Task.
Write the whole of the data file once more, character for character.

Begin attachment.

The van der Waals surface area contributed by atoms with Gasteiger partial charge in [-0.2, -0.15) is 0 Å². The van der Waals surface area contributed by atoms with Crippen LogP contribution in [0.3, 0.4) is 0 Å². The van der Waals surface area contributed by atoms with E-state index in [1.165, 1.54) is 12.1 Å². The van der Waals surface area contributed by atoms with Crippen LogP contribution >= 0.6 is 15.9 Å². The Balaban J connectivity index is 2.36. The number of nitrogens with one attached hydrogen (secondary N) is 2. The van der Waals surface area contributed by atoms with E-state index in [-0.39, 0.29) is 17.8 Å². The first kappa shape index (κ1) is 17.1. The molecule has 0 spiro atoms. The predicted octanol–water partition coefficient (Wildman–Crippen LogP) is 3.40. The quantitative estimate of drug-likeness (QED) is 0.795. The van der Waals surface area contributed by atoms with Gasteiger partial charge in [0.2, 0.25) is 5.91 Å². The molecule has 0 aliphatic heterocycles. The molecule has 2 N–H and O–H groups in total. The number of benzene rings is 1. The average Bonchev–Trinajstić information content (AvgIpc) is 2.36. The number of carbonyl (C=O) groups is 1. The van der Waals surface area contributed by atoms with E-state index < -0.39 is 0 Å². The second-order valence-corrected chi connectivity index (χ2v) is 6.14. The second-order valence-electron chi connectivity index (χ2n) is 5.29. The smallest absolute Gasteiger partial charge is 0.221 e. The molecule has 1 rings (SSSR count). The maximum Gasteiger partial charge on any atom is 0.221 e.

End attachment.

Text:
The van der Waals surface area contributed by atoms with Gasteiger partial charge in [-0.2, -0.15) is 0 Å². The van der Waals surface area contributed by atoms with Crippen LogP contribution in [0.3, 0.4) is 0 Å². The van der Waals surface area contributed by atoms with E-state index in [1.165, 1.54) is 12.1 Å². The van der Waals surface area contributed by atoms with Crippen LogP contribution >= 0.6 is 15.9 Å². The Balaban J connectivity index is 2.36. The number of nitrogens with one attached hydrogen (secondary N) is 2. The van der Waals surface area contributed by atoms with E-state index in [-0.39, 0.29) is 17.8 Å². The first kappa shape index (κ1) is 17.1. The molecule has 0 spiro atoms. The predicted octanol–water partition coefficient (Wildman–Crippen LogP) is 3.40. The quantitative estimate of drug-likeness (QED) is 0.795. The van der Waals surface area contributed by atoms with Gasteiger partial charge in [0.2, 0.25) is 5.91 Å². The molecule has 0 aliphatic heterocycles. The molecule has 2 N–H and O–H groups in total. The number of benzene rings is 1. The average Bonchev–Trinajstić information content (AvgIpc) is 2.36. The number of carbonyl (C=O) groups is 1. The van der Waals surface area contributed by atoms with E-state index < -0.39 is 0 Å². The second-order valence-corrected chi connectivity index (χ2v) is 6.14. The second-order valence-electron chi connectivity index (χ2n) is 5.29. The smallest absolute Gasteiger partial charge is 0.221 e. The molecule has 1 rings (SSSR count). The maximum Gasteiger partial charge on any atom is 0.221 e.